The researchers settled on the syringe-based technique for printing because it could extrude a highly viscous liquid, up to 85 percent of which was the energetic material added in powder form. A plasticizer, also an energetic material, added flexibility to prevent cracking in the solid form. A binder ingredient solidifies the paste when exposed to the UV light.
The researchers also had to consider safety requirements in their design for the printer. The energetics experts on the TNO team reminded their colleagues that for everyone’s safety the printer would have to operate alone in a reinforced-concrete bunker.
The remote-control requirement and remote viewing for all aspects of the machines was a new concept for the 3D-printing group that forced members to think differently, Straathof says.
In their previous work with nonenergetic materials, “they put [the materials] in a machine and they stand next to it and they see what happens,” he says. “Of course, we can’t do that. We have to load the machine, and we close the bunker door, and then everything is remote.”
For starters, everything on the printer had to be monitored by software and cameras. Two small cameras watched the printer nozzle and printing surface, while a wide-angle camera viewed the whole printer. The software would monitor the status of the printer, including the temperature and pressure in the extruders, Straathof says.
The TNO team designed software that would cut the power to the printer if the temperature or pressure climbed higher than a threshold that could induce an explosion or fire. A redundant fuse would break if the software didn’t work. Motors were not allowed to produce more torque or pressure than what was needed for extrusion. If the power was cut to the printer, a brake would automatically engage to prevent the printer nozzle from falling hard on the printed material.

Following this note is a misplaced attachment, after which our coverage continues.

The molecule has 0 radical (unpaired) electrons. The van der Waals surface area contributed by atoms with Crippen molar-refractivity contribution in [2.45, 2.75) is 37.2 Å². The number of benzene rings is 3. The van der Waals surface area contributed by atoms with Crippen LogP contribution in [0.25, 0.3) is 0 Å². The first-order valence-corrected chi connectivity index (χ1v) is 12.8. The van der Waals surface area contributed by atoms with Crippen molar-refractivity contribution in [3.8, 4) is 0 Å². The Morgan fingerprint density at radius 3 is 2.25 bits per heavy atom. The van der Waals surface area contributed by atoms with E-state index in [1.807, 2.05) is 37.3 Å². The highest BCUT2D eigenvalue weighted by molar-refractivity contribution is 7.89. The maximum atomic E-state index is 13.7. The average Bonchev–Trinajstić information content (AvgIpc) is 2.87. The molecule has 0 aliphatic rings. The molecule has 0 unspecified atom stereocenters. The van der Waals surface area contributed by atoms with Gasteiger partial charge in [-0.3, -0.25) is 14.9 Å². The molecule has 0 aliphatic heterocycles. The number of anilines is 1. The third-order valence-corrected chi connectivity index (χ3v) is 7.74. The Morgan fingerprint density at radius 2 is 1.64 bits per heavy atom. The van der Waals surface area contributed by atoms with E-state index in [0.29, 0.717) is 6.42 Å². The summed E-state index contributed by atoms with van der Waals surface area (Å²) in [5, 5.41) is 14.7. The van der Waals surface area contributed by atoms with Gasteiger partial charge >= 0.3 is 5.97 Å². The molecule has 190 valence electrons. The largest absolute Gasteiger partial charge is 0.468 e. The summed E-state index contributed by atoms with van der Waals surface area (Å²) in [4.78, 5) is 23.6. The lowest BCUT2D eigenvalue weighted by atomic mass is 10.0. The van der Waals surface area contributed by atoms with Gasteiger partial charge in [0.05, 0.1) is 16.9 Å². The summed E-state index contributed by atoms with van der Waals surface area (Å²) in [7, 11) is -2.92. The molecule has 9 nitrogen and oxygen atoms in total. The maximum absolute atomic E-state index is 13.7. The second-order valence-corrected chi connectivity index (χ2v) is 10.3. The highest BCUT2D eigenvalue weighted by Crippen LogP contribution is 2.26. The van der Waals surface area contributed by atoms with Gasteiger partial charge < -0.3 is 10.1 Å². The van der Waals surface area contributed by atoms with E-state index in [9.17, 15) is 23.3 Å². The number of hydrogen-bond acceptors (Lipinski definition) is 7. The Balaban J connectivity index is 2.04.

The motors that push the plungers in the extruders had to be monitored to make sure that none of the propellant material dried up. In normal 3D printing, the biggest problem might be getting plastic stuck in a motor and having to replace the motor. “In our case, if you have dry powder in the motor, where it’s exposed to friction, it can lead to a problematic situation,” such as an explosion or fire, Straathof says.
Static electricity could be dangerous — every part on the printer that might contact energetic material had to be grounded. And after a print trial, before the researchers could open the steel door to the bunker, the UV light had to be off, the extruder plungers retracted and the temperatures normal. All the precautions and remote observation requirements mean that every trial takes much longer to complete than with typical 3D-printing research.
The energetics and 3D-printing groups would sit together in hourlong sessions to think through all of the possible things that could go wrong and how to prevent them, Straathof says. The final design looked nothing like the initial design that was created by the 3D-printing group before the joint analysis with colleagues in the energetic group.
“We really noticed that there are just some things that we didn’t think of and some things that they didn’t think of in terms of working with energetic materials,” Straathof says. “So really, sitting together and going through the process with people looking at it from different angles was the way to do it in the end.”
“In our case, if you have dry powder in the motor, where it’s exposed to friction, it can lead to a problematic situation.”Michiel Straathof, Netherlands Organisation for Applied Scientific Research